Subject: I have found a CD that I think you would enjoy
Why is such an album out of print?
Gene DeSantis | Philadelphia, PA United States | 07/23/2005
(5 out of 5 stars)
"Few pop-music stars have suffered more at their labels' hands than Harry James (excepting perhaps Benny Goodman). To get his music you must purchase all manner of albums, running the gamut from his fearsome sweet stuff like "Ciribiribin" to this outstanding collection of jazz instrumentals. And even then you may not get all the best. Try hunting down "September Song," arguably the definitive instrumental take, with a very Weillian Ray Conniff chart that smokes out all the gooey sentiment with a sound at once poignant and sinister.
Here however we do have the best, eighteen tracks from the James band's declining years -- commercially speaking, certainly not for its awesome music-making. After an ineffably charming small-group take of "I'm Confessin' That I Love You" we go straight into the strings -- which, Stanley Dance's notes assure us, added nothing to the James sound but were something to look at. From here on (mostly sans strings) the album demonstrates without qualification that James could lead a band in any kind of jazz and play it great; Basie, Ellington, Waller, he made them sound like them...and like HIM. The most memorable take is the haunting "Deep Purple"; he's in his schmaltz mode, but it's schmaltz with a zing. (This track came from a "dance" album since reissued on Collectables, each song bearing an interstitial and introspective intro; a shame the producers rejected its.) Neal Hefti's "The Great Lie" is the best up-tempo arrangement, and if the bongo-drumming sound headed to Vegas (as did James) it was quite a ride. Our leader may have convinced himself he adapted "Three for the Show" "from Rameau's Les Sauvages", but forgive us for thinking he adapted it from Billy Minsky and Gypsy Rose Lee -- and unlike most strip music this is boldface-and-italics SEXY. We conclude almost anticlimactically with "Perdido," a James favorite -- he recorded it several times -- and a '47 rendition of "Stompin' at the Savoy" that shows even bad engineering (it was mercilessly tweaked for a Columbia DJ disc in '54) could not water down that sound.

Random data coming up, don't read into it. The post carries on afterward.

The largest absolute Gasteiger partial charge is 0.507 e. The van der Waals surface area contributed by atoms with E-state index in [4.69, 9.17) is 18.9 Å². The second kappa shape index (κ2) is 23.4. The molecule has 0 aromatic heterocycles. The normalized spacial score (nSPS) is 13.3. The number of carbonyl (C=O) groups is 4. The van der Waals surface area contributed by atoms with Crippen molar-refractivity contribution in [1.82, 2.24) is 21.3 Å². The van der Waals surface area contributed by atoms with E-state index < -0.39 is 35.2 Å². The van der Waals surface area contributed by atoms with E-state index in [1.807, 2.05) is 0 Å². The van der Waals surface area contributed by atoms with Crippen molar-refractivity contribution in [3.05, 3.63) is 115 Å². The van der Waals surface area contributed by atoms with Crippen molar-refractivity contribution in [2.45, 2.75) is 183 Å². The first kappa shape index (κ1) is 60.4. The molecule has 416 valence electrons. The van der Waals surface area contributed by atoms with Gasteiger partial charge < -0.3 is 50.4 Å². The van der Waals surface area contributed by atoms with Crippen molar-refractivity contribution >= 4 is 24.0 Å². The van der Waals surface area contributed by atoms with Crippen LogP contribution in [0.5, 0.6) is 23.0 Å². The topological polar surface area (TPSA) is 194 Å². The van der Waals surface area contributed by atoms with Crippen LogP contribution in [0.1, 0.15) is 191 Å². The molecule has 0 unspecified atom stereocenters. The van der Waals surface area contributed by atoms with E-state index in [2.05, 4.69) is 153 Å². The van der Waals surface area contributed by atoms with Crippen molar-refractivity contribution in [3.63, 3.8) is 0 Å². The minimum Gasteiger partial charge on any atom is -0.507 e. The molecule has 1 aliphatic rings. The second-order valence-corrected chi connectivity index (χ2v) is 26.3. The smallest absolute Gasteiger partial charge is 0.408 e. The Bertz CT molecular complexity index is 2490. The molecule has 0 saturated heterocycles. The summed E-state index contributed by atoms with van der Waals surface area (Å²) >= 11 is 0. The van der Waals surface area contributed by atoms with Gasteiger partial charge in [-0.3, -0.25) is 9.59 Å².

All these tracks nominally revolve around James's great alto saxist Willie Smith, but we didn't notice too raptly; for this, in the end, is James's music, and as fine a memorial to him as any album -- which is no doubt why Sony deleted it not long after its release."